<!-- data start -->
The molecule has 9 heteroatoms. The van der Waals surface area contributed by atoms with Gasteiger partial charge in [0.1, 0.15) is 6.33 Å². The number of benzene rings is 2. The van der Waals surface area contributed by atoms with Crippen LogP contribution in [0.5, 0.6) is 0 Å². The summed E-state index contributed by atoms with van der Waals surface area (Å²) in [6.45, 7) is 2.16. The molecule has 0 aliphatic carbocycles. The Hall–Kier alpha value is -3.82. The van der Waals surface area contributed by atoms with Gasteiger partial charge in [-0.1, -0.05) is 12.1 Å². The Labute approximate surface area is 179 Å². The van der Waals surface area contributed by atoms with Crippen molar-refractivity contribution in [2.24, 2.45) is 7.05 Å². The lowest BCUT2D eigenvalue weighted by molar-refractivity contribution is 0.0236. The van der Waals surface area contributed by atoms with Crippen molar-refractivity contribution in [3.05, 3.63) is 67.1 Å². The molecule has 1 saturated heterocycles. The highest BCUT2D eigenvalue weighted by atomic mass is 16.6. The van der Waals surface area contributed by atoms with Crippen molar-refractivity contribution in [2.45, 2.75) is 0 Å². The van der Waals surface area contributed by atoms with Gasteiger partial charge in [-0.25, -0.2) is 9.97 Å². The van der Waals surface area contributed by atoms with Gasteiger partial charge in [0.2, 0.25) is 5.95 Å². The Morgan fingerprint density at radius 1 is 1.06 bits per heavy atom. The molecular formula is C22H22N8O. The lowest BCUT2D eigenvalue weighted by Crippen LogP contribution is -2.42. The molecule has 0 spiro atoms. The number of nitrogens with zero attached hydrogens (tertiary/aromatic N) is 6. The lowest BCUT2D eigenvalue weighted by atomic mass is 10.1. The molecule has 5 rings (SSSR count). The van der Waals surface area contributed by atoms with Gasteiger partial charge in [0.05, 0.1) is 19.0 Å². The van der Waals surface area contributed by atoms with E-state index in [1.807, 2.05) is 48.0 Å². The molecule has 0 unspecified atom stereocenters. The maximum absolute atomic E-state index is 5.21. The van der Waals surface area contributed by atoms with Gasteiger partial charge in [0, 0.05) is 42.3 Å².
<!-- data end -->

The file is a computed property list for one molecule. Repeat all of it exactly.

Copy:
The molecule has 9 heteroatoms. The van der Waals surface area contributed by atoms with Gasteiger partial charge in [0.1, 0.15) is 6.33 Å². The number of benzene rings is 2. The van der Waals surface area contributed by atoms with Crippen LogP contribution in [0.5, 0.6) is 0 Å². The summed E-state index contributed by atoms with van der Waals surface area (Å²) in [6.45, 7) is 2.16. The molecule has 0 aliphatic carbocycles. The Hall–Kier alpha value is -3.82. The van der Waals surface area contributed by atoms with Gasteiger partial charge in [-0.1, -0.05) is 12.1 Å². The Labute approximate surface area is 179 Å². The van der Waals surface area contributed by atoms with Crippen molar-refractivity contribution in [2.24, 2.45) is 7.05 Å². The lowest BCUT2D eigenvalue weighted by molar-refractivity contribution is 0.0236. The van der Waals surface area contributed by atoms with Crippen molar-refractivity contribution in [3.05, 3.63) is 67.1 Å². The molecule has 1 saturated heterocycles. The highest BCUT2D eigenvalue weighted by atomic mass is 16.6. The van der Waals surface area contributed by atoms with Crippen molar-refractivity contribution in [2.45, 2.75) is 0 Å². The van der Waals surface area contributed by atoms with Gasteiger partial charge in [-0.25, -0.2) is 9.97 Å². The van der Waals surface area contributed by atoms with Gasteiger partial charge in [0.2, 0.25) is 5.95 Å². The Morgan fingerprint density at radius 1 is 1.06 bits per heavy atom. The molecular formula is C22H22N8O. The lowest BCUT2D eigenvalue weighted by Crippen LogP contribution is -2.42. The molecule has 0 spiro atoms. The number of nitrogens with zero attached hydrogens (tertiary/aromatic N) is 6. The lowest BCUT2D eigenvalue weighted by atomic mass is 10.1. The molecule has 5 rings (SSSR count). The van der Waals surface area contributed by atoms with Gasteiger partial charge in [0.05, 0.1) is 19.0 Å². The van der Waals surface area contributed by atoms with E-state index in [1.807, 2.05) is 48.0 Å². The molecule has 0 unspecified atom stereocenters. The maximum absolute atomic E-state index is 5.21. The van der Waals surface area contributed by atoms with Gasteiger partial charge in [0, 0.05) is 42.3 Å².